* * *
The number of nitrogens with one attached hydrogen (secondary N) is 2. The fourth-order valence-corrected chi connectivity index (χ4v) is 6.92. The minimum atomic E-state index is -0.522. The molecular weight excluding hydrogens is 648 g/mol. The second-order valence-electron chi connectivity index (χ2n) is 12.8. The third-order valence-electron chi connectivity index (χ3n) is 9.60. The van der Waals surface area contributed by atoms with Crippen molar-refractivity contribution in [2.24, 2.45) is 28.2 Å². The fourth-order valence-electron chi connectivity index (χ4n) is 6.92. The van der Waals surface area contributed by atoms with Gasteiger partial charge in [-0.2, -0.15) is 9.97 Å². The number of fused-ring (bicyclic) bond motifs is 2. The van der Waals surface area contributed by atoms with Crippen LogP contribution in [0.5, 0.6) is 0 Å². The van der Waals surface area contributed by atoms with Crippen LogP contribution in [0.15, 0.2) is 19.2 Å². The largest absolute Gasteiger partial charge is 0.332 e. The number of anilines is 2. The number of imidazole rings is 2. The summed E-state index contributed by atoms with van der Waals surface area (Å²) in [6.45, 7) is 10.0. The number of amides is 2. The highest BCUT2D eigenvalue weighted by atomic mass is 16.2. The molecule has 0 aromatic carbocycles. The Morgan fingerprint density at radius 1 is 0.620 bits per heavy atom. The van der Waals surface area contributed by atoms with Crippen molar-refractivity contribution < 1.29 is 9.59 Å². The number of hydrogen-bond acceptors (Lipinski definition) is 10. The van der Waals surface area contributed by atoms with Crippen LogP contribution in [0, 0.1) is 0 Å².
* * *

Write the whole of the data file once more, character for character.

The number of nitrogens with one attached hydrogen (secondary N) is 2. The fourth-order valence-corrected chi connectivity index (χ4v) is 6.92. The minimum atomic E-state index is -0.522. The molecular weight excluding hydrogens is 648 g/mol. The second-order valence-electron chi connectivity index (χ2n) is 12.8. The third-order valence-electron chi connectivity index (χ3n) is 9.60. The van der Waals surface area contributed by atoms with Crippen molar-refractivity contribution in [2.24, 2.45) is 28.2 Å². The fourth-order valence-electron chi connectivity index (χ4n) is 6.92. The van der Waals surface area contributed by atoms with Gasteiger partial charge in [-0.2, -0.15) is 9.97 Å². The number of fused-ring (bicyclic) bond motifs is 2. The van der Waals surface area contributed by atoms with Crippen LogP contribution in [0.5, 0.6) is 0 Å². The van der Waals surface area contributed by atoms with Crippen LogP contribution in [0.15, 0.2) is 19.2 Å². The largest absolute Gasteiger partial charge is 0.332 e. The number of anilines is 2. The number of imidazole rings is 2. The summed E-state index contributed by atoms with van der Waals surface area (Å²) in [6.45, 7) is 10.0. The number of amides is 2. The highest BCUT2D eigenvalue weighted by atomic mass is 16.2. The molecule has 0 aromatic carbocycles. The Morgan fingerprint density at radius 1 is 0.620 bits per heavy atom. The van der Waals surface area contributed by atoms with Crippen molar-refractivity contribution < 1.29 is 9.59 Å². The number of hydrogen-bond acceptors (Lipinski definition) is 10. The van der Waals surface area contributed by atoms with Crippen LogP contribution in [0, 0.1) is 0 Å².